The Greek bard reminds his listeners that winning is more than mere boasting. Very few are the lucky ones who became wealthy without effort of their own, and for some heroes victory is bittersweet for they return home and may find that a loved one died and will not celebrate their victory. The poet also sings that one’s victory is the defeat of many others, and just like in wrestling the glory raises up some men and crushes others into the ground. For those who fail to win often the aftermath is miserable and their previous supporters, perhaps not even their mothers, give them any comfort or celebration party:

“He who boasts gets tripped, in the fullness of time, by his own violence. (…) At home, though, the hero Adrastus’ fortune will be the opposite. For he alone of the army of Danaoi will have to gather the bones of a son who died. (…) Justice stands beside the sweet-singing victory procession. I pray that the gods may regard your fortunes without envy. For if anyone has noble achievements without long toil, many think he is wise, that his life is well. But that is not ordained to be for men. It is a god who grants fortune; raising up one man and throwing down another. Enter the struggle with due measure. (…) Returning to their mothers, sweet laughter does not rouse delight in them: hidden in alleys, they avoid their enemies, bitten by misfortune.”

Meanwhile the glorious victor celebrates his success, the respect and admiration of everyone is even more important than the material wealth gained.  Yet if the winner is wise, his happiness is disturbed by the knowledge that victory is a fleeting moment in the here and now, and often victory will quickly be followed by a defeat, when everyone will forget his past achievements.

“But whoever has as his lot something beautiful in the here and now, in a time of great splendor, such a man soars driven by his aspirations, lifted high in the air by his feats of manliness, thinking of that which is greater than wealth. In a short time the delight of mortals grows, but just as quickly it falls to the ground, shaken by adverse opinion. Creatures of a day are we. What is someone? What is a no one? Man is the dream of a shadow. But whenever the radiance of Zeus comes, a bright light and gentle life pleases him.”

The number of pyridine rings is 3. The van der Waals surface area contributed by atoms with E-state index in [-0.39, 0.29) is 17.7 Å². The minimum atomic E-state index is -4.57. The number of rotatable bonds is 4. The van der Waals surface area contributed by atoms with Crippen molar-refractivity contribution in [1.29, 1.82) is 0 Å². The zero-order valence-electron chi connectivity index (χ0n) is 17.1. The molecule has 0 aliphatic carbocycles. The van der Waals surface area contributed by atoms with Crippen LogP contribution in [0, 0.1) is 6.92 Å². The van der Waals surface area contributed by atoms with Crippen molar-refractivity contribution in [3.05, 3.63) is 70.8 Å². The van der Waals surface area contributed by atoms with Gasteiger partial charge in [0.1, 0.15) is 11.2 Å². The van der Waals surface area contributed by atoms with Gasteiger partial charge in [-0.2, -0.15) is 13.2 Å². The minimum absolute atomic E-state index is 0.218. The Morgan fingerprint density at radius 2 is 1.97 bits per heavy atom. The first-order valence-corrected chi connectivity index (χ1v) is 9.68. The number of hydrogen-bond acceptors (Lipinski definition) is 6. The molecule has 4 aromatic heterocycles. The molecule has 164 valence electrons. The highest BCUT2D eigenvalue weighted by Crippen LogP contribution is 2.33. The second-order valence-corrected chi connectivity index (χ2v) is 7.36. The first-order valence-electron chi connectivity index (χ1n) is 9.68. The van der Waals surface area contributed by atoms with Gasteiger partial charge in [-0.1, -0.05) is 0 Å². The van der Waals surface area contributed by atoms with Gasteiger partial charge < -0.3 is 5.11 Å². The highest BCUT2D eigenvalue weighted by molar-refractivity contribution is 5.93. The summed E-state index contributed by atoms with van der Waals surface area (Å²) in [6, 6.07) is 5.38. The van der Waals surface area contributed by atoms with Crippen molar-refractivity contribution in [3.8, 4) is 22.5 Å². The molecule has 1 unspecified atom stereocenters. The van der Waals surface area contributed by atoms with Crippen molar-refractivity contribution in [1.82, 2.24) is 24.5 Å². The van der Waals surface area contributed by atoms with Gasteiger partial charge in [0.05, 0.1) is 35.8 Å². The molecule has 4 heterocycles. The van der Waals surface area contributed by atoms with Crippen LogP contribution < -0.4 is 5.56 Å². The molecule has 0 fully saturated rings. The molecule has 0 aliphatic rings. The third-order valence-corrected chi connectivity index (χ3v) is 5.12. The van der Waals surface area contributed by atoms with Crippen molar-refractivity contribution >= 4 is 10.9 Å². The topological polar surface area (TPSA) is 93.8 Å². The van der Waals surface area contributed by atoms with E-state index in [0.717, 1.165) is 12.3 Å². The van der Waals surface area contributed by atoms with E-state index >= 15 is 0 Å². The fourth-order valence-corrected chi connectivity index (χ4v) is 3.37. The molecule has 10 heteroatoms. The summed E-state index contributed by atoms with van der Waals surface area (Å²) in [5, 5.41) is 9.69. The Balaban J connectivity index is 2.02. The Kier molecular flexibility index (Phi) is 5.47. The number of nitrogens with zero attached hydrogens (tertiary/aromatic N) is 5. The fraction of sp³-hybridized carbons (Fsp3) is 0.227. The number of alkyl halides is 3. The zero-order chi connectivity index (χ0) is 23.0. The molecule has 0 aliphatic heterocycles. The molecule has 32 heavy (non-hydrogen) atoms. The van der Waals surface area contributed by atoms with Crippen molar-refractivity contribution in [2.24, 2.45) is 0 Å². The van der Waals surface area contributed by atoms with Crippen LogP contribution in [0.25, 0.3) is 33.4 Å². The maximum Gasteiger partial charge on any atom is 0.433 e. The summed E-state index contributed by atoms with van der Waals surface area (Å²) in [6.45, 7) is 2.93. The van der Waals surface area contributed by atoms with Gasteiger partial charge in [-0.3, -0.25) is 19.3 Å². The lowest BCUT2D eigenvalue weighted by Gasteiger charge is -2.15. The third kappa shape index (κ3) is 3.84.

This is probably Pindar’s last work, he would have been an old man by now, and he sees that both successes and misfortunes are transient and ephemeral. Joy is insubstantial, the dream of a shadow. Men is the creature of a day, nothing more than fleeting dream. Only the worship of religion and the gods, “the radiance of Zeus” gives lasting wisdom and guides our lives. Perhaps this is a lesson for athletes and also sports’ fans today – we must find higher meaning in our lives, rather than just watching silly games. Both famous people and the unknown ones will all be forgotten one day. In fact, Pindar’s most famous line “Man is the dream of a shadow” echoes the thoughts of other Greek tragedians such as Aeschyllus (“The race of mortals thinks only for today and is no more to be relied on than the shadow of smoke.”), Sophocles (in his play Philoctetes, the hero Neoptolemus does not realize he fought against a mere phantom, the shadow of smoke) and even of the Bible, in particular the book of wisdom, the Ecclesiastes (“Who knows what is good for mortals while they live the few days of their vain life, which passes by like a shadow?”). St. James said our life is but a vapor.

That is Pindar’s song: one day we are a great success, another day we are a humiliated loser. How many athletes and coaches today can say they shared this feeling before? Everyone. Cristiano Ronaldo must have felt this feeling and he even shared a tragedy mentioned by Pindar for once he won a game with Portugal’s team, only to find out that his father had passed away.

All of us, normal people, non-athletes, surely shared the same feeling many times. How many times did we look in the eyes of our spouses, partners or even our parents, just to find a feeling of deception and disappointment? Christina Perri sings exactly of this in her chilly song “The Lonely”. Perri wrote the song about her relationship with no one, "nobody or with this ghost of somebody": “Crying off my face again. The silent sound of loneliness wants to follow me to bed. I'm the ghost of a girl that I want to be most. I'm the shell of a girl that I used to know well.”

The major losers today are the unloved ones. Our society is particularly obsessed with those who are less beautiful, unloved and lonelier, and that is why we invented the internet, Facebook and many of the social media, so we feel more in-contact and less alone by ourselves. Probably in the ancient world, such as Pindar’s time, this kind of loneliness was not as common, because people stayed in their hometown and close to their families all their lives. Only a few brave ones would move alone to other cities to study for college and find jobs. Today even people as young as freshmen college students will have felt feelings of loneliness, abandonment, lack of love and rejection, all of this at an age as young as 18!

I end with the links to two translations of Pindar’s poem and Christina’s beautiful song: